Don't Call It Night

Amos Oz

Don't Call It Night

1

AT seven o'clock in the evening, sitting on the balcony of his second-floor apartment, he is watching the departing day, and waiting. What does the last light promise, and what can it deliver?

Below lies an empty garden with a patch of lawn, some oleander bushes, a bench and a neglected bougainvillaea bower. The garden ends in a stone wall marked with the outline of an opening which is blocked with courses of stones that are newer, lighter in colour — in fact, at this moment they even seem slightly lighter in weight than the original stones of the wall. Behind the wall rise two cypress trees. Now, in the evening light, he finds they look black rather than green. Beyond stretch barren hills. That way lies the desert, where, every now and again, a grey eddy whirls up, quivers for a moment, wriggles, sweeps away, subsides. Only to start up somewhere else.

The sky turns grey. There are some still clouds, one of which faintly reflects the glow of the sunset. The setting sun itself is not visible from this balcony. On the stone wall at the end of the garden a bird shrills excitedly, as though it has just discovered something that cannot be bottled up. How about you?

Night is falling. Around the town the streetlights are coining on, and windows shine out between intervals of darkness. The strengthening wind carries a breath of campfires and dust. The moonlight casts a mask of death on the nearest hills, which are no longer hills but like the notes of a muffled tune. This place seems to him like the end of the world. He does not mind being at the end of the world. He has done what he can, and from now on he will wait.

He leaves the balcony, goes indoors, sits down, his bare legs on the coffee table, and his arms hanging down heavily on either side of the armchair as though being pulled towards the cool floor. He does not switch on the television, or the light. From down the street comes a whispering of car tires, followed by the barking of a dog. Someone is playing a recorder, not a whole tune but simple scales repeated without any apparent variation. These sounds agree with him. In the bowels of the building the elevator passes his floor without stopping. In a neighbouring apartment a woman's voice is reading the news on the radio, probably in a foreign language, though he is not certain of that right now. A man's voice on the stairs says, It's out of the question. Another replies, Okay then, so don't go, it'll come.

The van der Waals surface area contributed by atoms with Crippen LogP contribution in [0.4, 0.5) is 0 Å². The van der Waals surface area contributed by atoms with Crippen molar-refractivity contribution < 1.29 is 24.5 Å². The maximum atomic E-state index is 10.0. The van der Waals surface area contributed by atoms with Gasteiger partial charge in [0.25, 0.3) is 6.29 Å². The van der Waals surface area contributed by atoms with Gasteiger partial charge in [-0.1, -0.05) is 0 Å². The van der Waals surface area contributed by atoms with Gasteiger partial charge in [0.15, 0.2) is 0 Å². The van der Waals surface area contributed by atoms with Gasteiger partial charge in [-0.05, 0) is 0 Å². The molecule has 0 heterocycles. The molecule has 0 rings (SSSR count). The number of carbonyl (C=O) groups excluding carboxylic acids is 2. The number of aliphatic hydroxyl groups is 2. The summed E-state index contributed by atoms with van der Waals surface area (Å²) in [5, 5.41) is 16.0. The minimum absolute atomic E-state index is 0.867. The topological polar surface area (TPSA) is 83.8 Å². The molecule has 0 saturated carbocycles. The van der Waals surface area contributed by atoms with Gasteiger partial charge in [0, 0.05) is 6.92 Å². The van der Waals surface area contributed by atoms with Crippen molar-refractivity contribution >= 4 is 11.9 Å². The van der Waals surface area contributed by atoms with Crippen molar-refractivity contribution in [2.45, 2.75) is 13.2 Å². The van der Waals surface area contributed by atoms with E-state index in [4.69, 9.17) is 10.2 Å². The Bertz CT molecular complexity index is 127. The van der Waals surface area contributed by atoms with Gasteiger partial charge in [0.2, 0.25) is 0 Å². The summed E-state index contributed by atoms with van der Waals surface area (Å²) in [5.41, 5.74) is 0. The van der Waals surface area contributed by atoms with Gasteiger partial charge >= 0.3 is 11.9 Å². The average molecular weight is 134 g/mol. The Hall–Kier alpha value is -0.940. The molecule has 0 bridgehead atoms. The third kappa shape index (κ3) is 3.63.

When the throbbing of the refrigerator stops, crickets can be heard in the wadi, as though punctuating the silence. A faint breeze rustles the curtains, ruffles the pages of a newspaper on a shelf, crosses the room, stirs the leaves of a houseplant, exits through the other window and returns to the desert. He momentarily hugs his shoulders. The pleasure reminds him of a summer evening in a real city, maybe Copenhagen, where he once stayed for a couple of days. Over there the night does not suddenly pounce, it feels its way gently. There the veil of twilight stretches for three or four hours, as though the evening aspires to reach out and touch the dawn. Various bells were ringing, one sounding hoarse, like a cough. A soft drizzle joined the evening sky to the water of the strait and the canals. An empty, brightly lighted streetcar passed in the rain, and he thought he saw the young conductress leaning over in conversation with the driver, resting her hand on his, then the drizzle again, as if the evening light were not passing through it but coming from it, and the droplets met with the spray of a fountain in a small square, where the quiet water was illuminated from within all night long. A shabby middle-aged drunk was sitting on the parapet dozing, his grey-bristled head sunk deep on his breast, and his feet, sockless in his shoes, immersed in the water, motionless.

What time is it now?

He peers in the dark at his watch, but as he looks at the luminous hands he forgets what the question was. Is this perhaps the beginning of the gradual decline from pain into sadness? Dogs start barking again, furiously this time, in backyards and empty lots, and from the direction of the wadi, and beyond, from the distant darkness, from the hills, Bedouin shepherd dogs and strays, perhaps scenting a fox, one bark subsiding into a whine and being answered by another, piercing, desperate, as though mourning an irreparable loss. This then is the desert on a summer night, ancient, impassive, glassy. Neither dead nor alive. Simply there.